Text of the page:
Many advances in spaceborne instrumentation, remote sensing, and data analysis have occurred in recent years, but until now there has been no book that reflects these advances while delivering a uniform treatment of the remote sensing of frozen regions. Remote Sensing of Snow and Ice identifies unifying themes and ideas in these fields and presents them in a single volume.
This book provides a comprehensive introduction to the remote sensing of the Earth’s cryosphere. Explaining why cryospheric observations are important and why remote sensing observations are essential, it offers thorough surveys of the physical properties of ice and snow, and of current and emerging remote sensing techniques.
Presenting a technical review of how the properties of snow and ice relate to remote sensing observations, the book focuses on principles by which useful geophysical information becomes encoded into the electromagnetic radiation detected during the remote sensing process. The author then discusses in detail the application of remote sensing methods to snow, freshwater ice, glaciers, and icebergs. The book concludes with a summary that examines what remote sensing has revealed about the cryosphere, where major technical problems still exist, and how these problems can be addressed.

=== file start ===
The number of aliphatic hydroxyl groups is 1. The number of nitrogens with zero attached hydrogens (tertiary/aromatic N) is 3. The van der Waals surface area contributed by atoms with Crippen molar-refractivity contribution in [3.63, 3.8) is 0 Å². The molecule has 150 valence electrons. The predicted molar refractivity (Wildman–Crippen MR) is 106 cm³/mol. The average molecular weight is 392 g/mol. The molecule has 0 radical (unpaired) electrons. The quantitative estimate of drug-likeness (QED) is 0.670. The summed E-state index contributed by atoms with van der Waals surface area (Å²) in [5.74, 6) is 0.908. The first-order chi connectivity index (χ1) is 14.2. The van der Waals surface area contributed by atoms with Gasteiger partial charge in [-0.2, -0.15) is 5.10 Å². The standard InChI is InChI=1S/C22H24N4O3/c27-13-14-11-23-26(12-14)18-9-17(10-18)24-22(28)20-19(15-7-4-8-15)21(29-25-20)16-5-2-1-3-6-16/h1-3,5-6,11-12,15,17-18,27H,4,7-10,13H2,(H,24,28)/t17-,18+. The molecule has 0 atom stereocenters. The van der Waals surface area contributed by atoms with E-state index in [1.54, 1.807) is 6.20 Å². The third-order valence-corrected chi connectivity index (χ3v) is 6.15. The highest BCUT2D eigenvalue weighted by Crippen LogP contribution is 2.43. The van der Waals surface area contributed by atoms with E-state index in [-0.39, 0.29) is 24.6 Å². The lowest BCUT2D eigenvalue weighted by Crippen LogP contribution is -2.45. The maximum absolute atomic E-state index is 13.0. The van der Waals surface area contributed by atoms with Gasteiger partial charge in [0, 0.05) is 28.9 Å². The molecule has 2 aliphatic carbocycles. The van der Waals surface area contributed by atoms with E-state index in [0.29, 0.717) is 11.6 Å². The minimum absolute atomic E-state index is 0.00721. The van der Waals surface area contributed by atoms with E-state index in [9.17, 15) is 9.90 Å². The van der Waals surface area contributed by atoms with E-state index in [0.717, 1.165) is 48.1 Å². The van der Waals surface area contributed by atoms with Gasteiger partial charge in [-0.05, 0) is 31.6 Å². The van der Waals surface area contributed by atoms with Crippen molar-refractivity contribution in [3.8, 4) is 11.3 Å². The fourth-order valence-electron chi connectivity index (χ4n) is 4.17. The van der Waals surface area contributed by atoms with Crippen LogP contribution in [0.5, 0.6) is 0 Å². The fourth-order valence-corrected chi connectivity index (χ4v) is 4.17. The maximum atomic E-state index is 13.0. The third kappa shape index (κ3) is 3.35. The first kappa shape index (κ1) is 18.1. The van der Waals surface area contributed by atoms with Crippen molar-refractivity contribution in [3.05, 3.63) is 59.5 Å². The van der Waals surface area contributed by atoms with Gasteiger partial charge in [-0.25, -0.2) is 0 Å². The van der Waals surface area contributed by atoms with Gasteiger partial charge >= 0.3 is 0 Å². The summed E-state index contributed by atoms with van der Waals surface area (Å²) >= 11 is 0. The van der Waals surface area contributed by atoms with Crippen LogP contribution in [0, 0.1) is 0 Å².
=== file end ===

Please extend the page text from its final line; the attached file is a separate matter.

The cryosphere. Remote sensing systems for observations of the Earth’s surface. Image processing techniques. Physical properties of snow and ice. Remote sensing of snow cover. Remote sensing of sea ice. Remote sensing of freshwater ice. Remote sensing of glaciers, ice sheets and ice shelves. Remote sensing of icebergs. Conclusions.